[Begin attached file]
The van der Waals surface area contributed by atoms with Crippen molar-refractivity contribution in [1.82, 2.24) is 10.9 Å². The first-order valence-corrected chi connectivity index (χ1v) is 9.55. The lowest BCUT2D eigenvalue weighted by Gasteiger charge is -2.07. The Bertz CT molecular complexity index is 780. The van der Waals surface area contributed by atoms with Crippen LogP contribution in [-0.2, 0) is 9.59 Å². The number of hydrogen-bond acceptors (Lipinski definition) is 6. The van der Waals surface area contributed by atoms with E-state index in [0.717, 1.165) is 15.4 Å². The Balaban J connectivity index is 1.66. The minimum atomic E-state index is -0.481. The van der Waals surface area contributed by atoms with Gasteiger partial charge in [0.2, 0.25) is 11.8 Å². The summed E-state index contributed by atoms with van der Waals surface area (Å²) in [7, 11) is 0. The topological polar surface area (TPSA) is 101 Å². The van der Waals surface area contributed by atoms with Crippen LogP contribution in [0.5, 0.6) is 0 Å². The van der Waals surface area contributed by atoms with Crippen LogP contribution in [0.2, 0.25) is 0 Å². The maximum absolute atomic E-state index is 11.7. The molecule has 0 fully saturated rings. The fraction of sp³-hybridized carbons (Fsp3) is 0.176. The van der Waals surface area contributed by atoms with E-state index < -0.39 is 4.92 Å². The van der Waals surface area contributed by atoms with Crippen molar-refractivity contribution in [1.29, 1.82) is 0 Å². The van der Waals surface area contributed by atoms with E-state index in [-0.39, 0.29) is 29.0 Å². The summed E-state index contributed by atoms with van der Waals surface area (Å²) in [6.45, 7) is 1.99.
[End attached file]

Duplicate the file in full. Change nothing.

The van der Waals surface area contributed by atoms with Crippen molar-refractivity contribution in [1.82, 2.24) is 10.9 Å². The first-order valence-corrected chi connectivity index (χ1v) is 9.55. The lowest BCUT2D eigenvalue weighted by Gasteiger charge is -2.07. The Bertz CT molecular complexity index is 780. The van der Waals surface area contributed by atoms with Crippen LogP contribution in [-0.2, 0) is 9.59 Å². The number of hydrogen-bond acceptors (Lipinski definition) is 6. The van der Waals surface area contributed by atoms with E-state index in [0.717, 1.165) is 15.4 Å². The Balaban J connectivity index is 1.66. The minimum atomic E-state index is -0.481. The van der Waals surface area contributed by atoms with Gasteiger partial charge in [0.2, 0.25) is 11.8 Å². The summed E-state index contributed by atoms with van der Waals surface area (Å²) in [7, 11) is 0. The topological polar surface area (TPSA) is 101 Å². The van der Waals surface area contributed by atoms with Crippen LogP contribution in [0.5, 0.6) is 0 Å². The van der Waals surface area contributed by atoms with Crippen LogP contribution in [0.2, 0.25) is 0 Å². The maximum absolute atomic E-state index is 11.7. The molecule has 0 fully saturated rings. The fraction of sp³-hybridized carbons (Fsp3) is 0.176. The van der Waals surface area contributed by atoms with E-state index < -0.39 is 4.92 Å². The van der Waals surface area contributed by atoms with Crippen molar-refractivity contribution in [1.29, 1.82) is 0 Å². The van der Waals surface area contributed by atoms with E-state index in [-0.39, 0.29) is 29.0 Å². The summed E-state index contributed by atoms with van der Waals surface area (Å²) in [6.45, 7) is 1.99.